conditions of weak stimulation, & were relatively more
normal with increased stimulation.
Some studies report transitory hyporeactivity
Some studies, acute & chronic schizophrenic clients
demonstrate normal vestibular responses
Holtzman observed eye tracking dysfunctions in
schizophrenic patients & their relatives.
The vestibular system plays a significant role in perception,
& is intricately interconnected to many brain structures,
some of which are known to be affected by dopamine
More research needs to be done to clarify which subtypes,
in any, of schizophrenic clients show vestibular
involvement.
Literature review – psychomotility
Involves processing information &
responding to stimulation
Psychomotor changes parallel the course
of clinical improvement, & clients
responding favorably to tranquilizing drugs
do significantly better on psychomotor
tests before & after drug administration
Weaver & Brooks – high association
between good or poor psychomotor
performance & release from the hospital;
75% accurate prediction of patient
outcome was made based on psychomotor
Literature review – body image
Almost all reports of body image refer to
figure drawings
Despite problems of validity & reliability,
body image is included because it tells
so much about the quality of the client’s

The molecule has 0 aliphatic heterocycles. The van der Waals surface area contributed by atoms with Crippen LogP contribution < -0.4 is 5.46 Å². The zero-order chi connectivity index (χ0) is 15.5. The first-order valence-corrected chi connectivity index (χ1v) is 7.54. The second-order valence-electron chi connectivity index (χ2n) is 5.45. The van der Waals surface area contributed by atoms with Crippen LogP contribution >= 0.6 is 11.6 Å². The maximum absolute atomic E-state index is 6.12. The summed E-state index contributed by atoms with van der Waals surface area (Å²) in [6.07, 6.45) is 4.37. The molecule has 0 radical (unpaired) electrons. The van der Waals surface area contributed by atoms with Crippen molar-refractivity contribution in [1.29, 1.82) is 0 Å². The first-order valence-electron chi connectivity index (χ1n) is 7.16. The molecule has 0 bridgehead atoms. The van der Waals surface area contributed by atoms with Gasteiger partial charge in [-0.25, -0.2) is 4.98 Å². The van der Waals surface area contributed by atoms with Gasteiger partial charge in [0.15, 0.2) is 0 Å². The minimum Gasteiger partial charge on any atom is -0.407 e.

perception of himself.
Literature review – anatomical changes

Marsden reports cerebral atrophy &


cognitive impairment observed
Johnstone – cerebral ventricular size is
highly significant in relation to cognitive
impairment
Other anatomical changes:
Motor end plate alterations or branching &
sprouting of nerve twigs,
abnormal electromyograms,
Increased electrical activity of skeletal muscles
at rest
Increased incidence of morphological
Literature review – laterality
Gur study – left sidedness on laterality
scores
Flor-Henry – increased EEG foci in the
left temporal lobe of schizophrenics
Other researchers found less eye &
hand congruence in schizophrenics than
normals
Literature review – abnormal movements
Movement disorders in schizophrenia have been reported
before the advent of drugs, & includes stereotypic
mannerisms, hypo & hyperkinesia
Also involuntary ocular movements (deviant eye tracking,
gaze disturbance, altered blink rates, eye deviation,
abnormal saccadic movements & failure to converge)
Can occur from side effects of neuroleptic medication due
to toxicity, hypersensitivity, & long term use
Can be affected by a subject’s anxiety, by interpersonal